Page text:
Seperis (seperis) wrote,
Seperis
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home assistant and school, respectively

Home Assistant Blue

My Home Assistant Blue shipped and will arrive by April, and I'm trying to work out when I'll have time to transfer Home Assistant from the Pi to it.

Taking a backup of HA on the Pi and moving it to the new device is the easiest method--with Home Assistant, you can genuinely just do that and not lose data or crash--but years of computer and tablet upgrades (and regular nuke-and-scrub of my Ubuntu Server) have taught me the value of starting with a clean slate when it's feasible. There's always extra customization I no longer need or code I refactored but commented out the original or updates to the base code that mean some code no longer works.

See, the thing is, until I finalize, I almost never, ever delete code.

If it's inconvenient or makes a script nightmare long or confusing, I'll move the original to backup, just in case. If it's a minor update, I comment out the old code for at least a few runs or until I forget why the hell I'm keeping it. If it's new code or a minor refactoring, I create a backup first. If it's a full refactoring, I usually create a copy of the original, give it a name like codeName_Refactor or something, and keep the original clean and working until I'm done testing, then rename the original to codeName_old or codeName_orig, rename codeName_Refactor to codeName, and move the old code into a folder. And in some cases, I'll just move all the old code or experimental code that won't quite work to the bottom of the script and just comment it out because there's a chance I'll need it back and it's really annoying to paste code between multiple nano terminal windows.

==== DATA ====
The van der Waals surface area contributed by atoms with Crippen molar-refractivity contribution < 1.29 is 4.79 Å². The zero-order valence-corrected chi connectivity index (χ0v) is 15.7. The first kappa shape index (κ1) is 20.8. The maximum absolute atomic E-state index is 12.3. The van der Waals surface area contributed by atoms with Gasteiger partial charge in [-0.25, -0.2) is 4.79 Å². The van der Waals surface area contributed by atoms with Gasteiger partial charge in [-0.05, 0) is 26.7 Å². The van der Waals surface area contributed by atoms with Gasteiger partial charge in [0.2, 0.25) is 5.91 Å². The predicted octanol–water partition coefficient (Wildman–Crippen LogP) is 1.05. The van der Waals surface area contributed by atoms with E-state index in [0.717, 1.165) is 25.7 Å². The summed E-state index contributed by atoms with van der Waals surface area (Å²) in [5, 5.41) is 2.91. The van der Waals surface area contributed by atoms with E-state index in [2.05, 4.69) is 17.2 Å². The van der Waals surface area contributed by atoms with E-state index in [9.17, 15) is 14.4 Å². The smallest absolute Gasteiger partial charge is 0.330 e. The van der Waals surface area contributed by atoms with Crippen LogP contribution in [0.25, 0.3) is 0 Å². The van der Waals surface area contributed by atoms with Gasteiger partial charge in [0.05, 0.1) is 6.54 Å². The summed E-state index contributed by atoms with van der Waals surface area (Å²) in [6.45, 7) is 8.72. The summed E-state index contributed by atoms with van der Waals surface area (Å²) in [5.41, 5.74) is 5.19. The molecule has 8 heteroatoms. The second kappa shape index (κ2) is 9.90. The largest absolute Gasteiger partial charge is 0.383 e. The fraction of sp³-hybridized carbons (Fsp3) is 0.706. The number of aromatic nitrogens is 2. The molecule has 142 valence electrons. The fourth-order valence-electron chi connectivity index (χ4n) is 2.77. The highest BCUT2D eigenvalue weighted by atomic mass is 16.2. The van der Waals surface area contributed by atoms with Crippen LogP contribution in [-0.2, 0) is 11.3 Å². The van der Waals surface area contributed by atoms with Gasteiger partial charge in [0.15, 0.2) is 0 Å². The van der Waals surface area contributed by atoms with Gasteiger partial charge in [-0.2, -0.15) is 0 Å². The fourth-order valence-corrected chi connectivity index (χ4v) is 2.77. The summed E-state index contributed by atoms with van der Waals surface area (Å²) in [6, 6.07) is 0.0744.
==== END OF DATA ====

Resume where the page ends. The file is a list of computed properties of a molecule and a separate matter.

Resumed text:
(In VBA in Excel or Word, I move it all to a module named OldModule and add an 'x' to every sub or function name. In Googledocs, I do the same with Javascript. There is code in both older than two thirds of my nieces and nephews. It's like the code version of hoarding or something IDK.)

A clean slate is maybe the one time I can do housekeeping. After doing all the necessary basic configuration and adding in all my integrations, add-ons, etc into the new device, I can move code over either in entire pages or a piece at a time and reload to make sure it does what I think it does (or work out what the fuck I wrote it for).

Fortunately, Home Assistant makes that incredibly easy; the last time when I got a second Pi to run Home Assistant on, after I finished configuration of the second Pi and it was ready to run, I disabled the integrations that couldn't be run on two HA instances at the same time on the old Pi, then just left them both running while I went through all my custom yaml and python and moved it over sometimes a single function or script at a time.

This, by the way, is my idea of the Best Friday Night Ever.

Depending on time, I'm going to try to write up a detailed step by step tutorial on how to set up Home Assistant on the HA Blue. One of the biggest advantages of buying it--other than supporting open source development and the cool blue case--is that Home Assistant ships on the HA Blue already installed, so it's very much plug and play; you literally plug it in, add ethernet cable, then go to your computer, open a browser, and go to homeassistant.local:8123. That's it. The only things you need to do is if you need z-wave or zigbee functionality is buy either usb sticks or a compatible hub, but if everything in your house is wifi, that's pretty much it for hardware. Now its just onboarding, adding your integrations, and trying out all the different theme colors on your dash.

School

Intro to Computing